Race To Retirement
Talk about scary. Last year, 81-year-old H. Burt Hiester's
portfolio slumped 4%. Almost all of the loss came from the REITs
he held. Aiming for dividend yield, the retired Cumberland, Md.,
insurance salesman focused on mortgage REITs. But that category
lost 2% on average last year, according to NAREIT.com.
And that was during a great year for most investors, as the
S&P 500 soared 32.39%.
So Hiester, who trades through TDAmeritrade, is on high alert
for what's ahead because he knows that this year's market is
supposed to be tougher and choppier. He's married, so his
portfolio impacts his wife as well.
Adding to his concern, the Federal Reserve's ongoing tapering
of bond buys looms like a guillotine over bond proxies such as
his REITs. Ditto for the prospect of outright rate hikes at some
And the widely expected slow-growth economy is a head wind for
the other big portion of his portfolio, royalty trusts invested
in oil and gas production.
So Hiester, like millions of investors who are retired or
planning for retirement, has grappled with how to tweak his
portfolio this year. How should he respond to all of the question
marks hanging over the market?
Investors using a proven individual stock strategy base buys
and sells on the rules of their investment blueprint.
What about other investors? Investors relying on mutual funds?
Do not zig and zag much, advisers urge.
If you've already got a target asset allocation, stick with
it, says Judith Ward, a senior financial planner for T. Rowe
If you don't have one, get cracking on one, she adds.
Your portfolio should be diversified. Your weightings in
stocks, bonds, domestic and foreign, should reflect your goals,
time horizon and risk tolerance, she says.
Rebalance once a year. And don't try to outfox the market. "If
you're diversified, when the market does its (volatility) thing,
you've always got something that does well and you're not
depending entirely on things that are not doing well," she
What about hands-on shareholders who want to fine-tune their
asset allocations? That's the sort of advice Lisa Emsbo-Mattingly
gives fund managers at Fidelity Investments, where she is
director of research for asset allocation.
Fed tapering and the prospect of higher rates is more of a
hurdle for non-U.S. stocks and funds than domestic ones, she
says. Be wary of emerging markets that have not taken steps to
cut their trade deficits. Fed tapering and rate moves will make
it harder for them to get financing. Their currencies risk being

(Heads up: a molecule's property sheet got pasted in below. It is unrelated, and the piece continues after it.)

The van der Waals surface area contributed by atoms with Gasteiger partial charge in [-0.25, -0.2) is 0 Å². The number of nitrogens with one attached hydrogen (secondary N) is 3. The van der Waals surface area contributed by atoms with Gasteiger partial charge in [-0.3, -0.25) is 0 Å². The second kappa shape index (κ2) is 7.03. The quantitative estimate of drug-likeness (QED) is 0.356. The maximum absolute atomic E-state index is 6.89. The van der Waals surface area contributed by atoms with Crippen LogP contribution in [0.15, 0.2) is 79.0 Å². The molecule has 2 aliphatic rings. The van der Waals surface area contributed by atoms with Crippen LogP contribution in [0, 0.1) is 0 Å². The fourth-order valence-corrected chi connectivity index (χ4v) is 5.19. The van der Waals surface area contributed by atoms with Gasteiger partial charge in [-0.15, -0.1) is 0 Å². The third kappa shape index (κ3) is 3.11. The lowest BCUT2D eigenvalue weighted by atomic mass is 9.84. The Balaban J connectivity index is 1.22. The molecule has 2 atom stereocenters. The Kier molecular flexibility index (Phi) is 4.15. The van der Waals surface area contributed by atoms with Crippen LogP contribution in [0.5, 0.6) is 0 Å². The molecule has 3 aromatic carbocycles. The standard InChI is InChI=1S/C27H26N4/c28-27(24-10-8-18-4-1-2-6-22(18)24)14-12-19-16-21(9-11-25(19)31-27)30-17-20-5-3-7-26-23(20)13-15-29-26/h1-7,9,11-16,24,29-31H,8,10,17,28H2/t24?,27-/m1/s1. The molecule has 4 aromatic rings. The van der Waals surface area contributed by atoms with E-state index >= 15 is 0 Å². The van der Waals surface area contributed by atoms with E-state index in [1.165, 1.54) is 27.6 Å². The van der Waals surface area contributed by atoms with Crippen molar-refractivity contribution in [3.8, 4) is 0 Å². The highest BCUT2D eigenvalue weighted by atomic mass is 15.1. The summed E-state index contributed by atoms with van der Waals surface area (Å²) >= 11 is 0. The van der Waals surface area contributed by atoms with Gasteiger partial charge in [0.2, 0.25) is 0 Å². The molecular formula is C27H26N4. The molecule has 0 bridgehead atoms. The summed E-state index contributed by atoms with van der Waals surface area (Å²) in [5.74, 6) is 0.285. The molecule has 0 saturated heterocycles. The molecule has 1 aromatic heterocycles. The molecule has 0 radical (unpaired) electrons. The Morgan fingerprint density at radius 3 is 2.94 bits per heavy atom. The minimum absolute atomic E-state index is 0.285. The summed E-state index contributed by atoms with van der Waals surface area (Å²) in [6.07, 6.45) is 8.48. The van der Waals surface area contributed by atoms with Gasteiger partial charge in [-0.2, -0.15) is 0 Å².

Japan has similar problems. "Proceed with caution on Japan
stocks and its trading partners," Emsbo-Mattingly said.
In contrast, Europe has taken its bitter medicine. "It's one
of the most exciting places on a cyclical basis," she said.
The U.S. has largely adjusted to rising rates and Fed tapering
so far. "Rate-sensitive parts of the economy, like housing,
should benefit. Anything that uses debt, so the financial system,
commercial real estate, residential real estate, consumer
durables should benefit from this environment."
She would steer away from companies that export to emerging
markets. "Companies in the commodity complex and energy will
continue to see lackluster pricing and volume growth," she
In tech, Emsbo-Mattingly is comfortable with bets on strong
players in mobility, the cloud and information technology.
She's wary of hardware and semiconductor names.
"Semiconductors are a global cyclical, hurt by weakness in
In health care, she likes biotech leaders. "Historically, they
love this low-rate environment," she said.
Eddie Yoon, leader of Fidelity's health care sector team,
likes segments that should benefit from cost-cutting pressures,
such as information technology firms that will help hospitals
control costs. He also says the advent of low-cost gene
sequencing will generate many new business opportunities over the
next 10 years, just as the birth of the Internet did.
He runs $6.2 billion Select Health Care , which heldIllumina (
), a leader in sequencing, as of its last disclosure.
In bonds, Emsbo-Mattingly likes investment-grade debt and
Treasuries as a hedge against any shock that jolts equities.
Brian Burmeister, a Schwab Private Client portfolio
consultant, also advises retirement-oriented investors to adjust
Those who already hold emerging-market stocks and funds that
have declined should consider harvesting capital losses to offset
taxable gains. "Then turn around and re-establish some positions
to take advantage of low valuations, and do it in a way that
avoids the wash sale rule," he said.
Likewise, this is the time to buy into emerging markets at
bargain bin prices, he adds. "Demographically, that's where
growth will come in the next few decades."
But beware of companies in the Fragile Five markets -- Brazil,
India, Indonesia, South Africa, Turkey -- whose rate hikes and
monetary reforms are too young or not yet begun, he says.
As for China, Burmeister urges caution until recent reforms
prove their value.
Investors, especially in high income-tax states, should
consider municipal bonds and funds for home-state and federally
tax-exempt income. Prices were beaten down a lot last year, he
And if your concern is volatility, then rebalance. "Harvest
some gains from last year and rotate those proceeds into asset
classes that underperformed, including bonds," Burmeister
Harvesting gains and restoring your target allocations among
stocks and bonds, big and small, U.S. and foreign, taxable and
tax-exempt, puts you back within your risk tolerances for each
category, he says, adding, "That gives you the freedom to not
worry about market movements."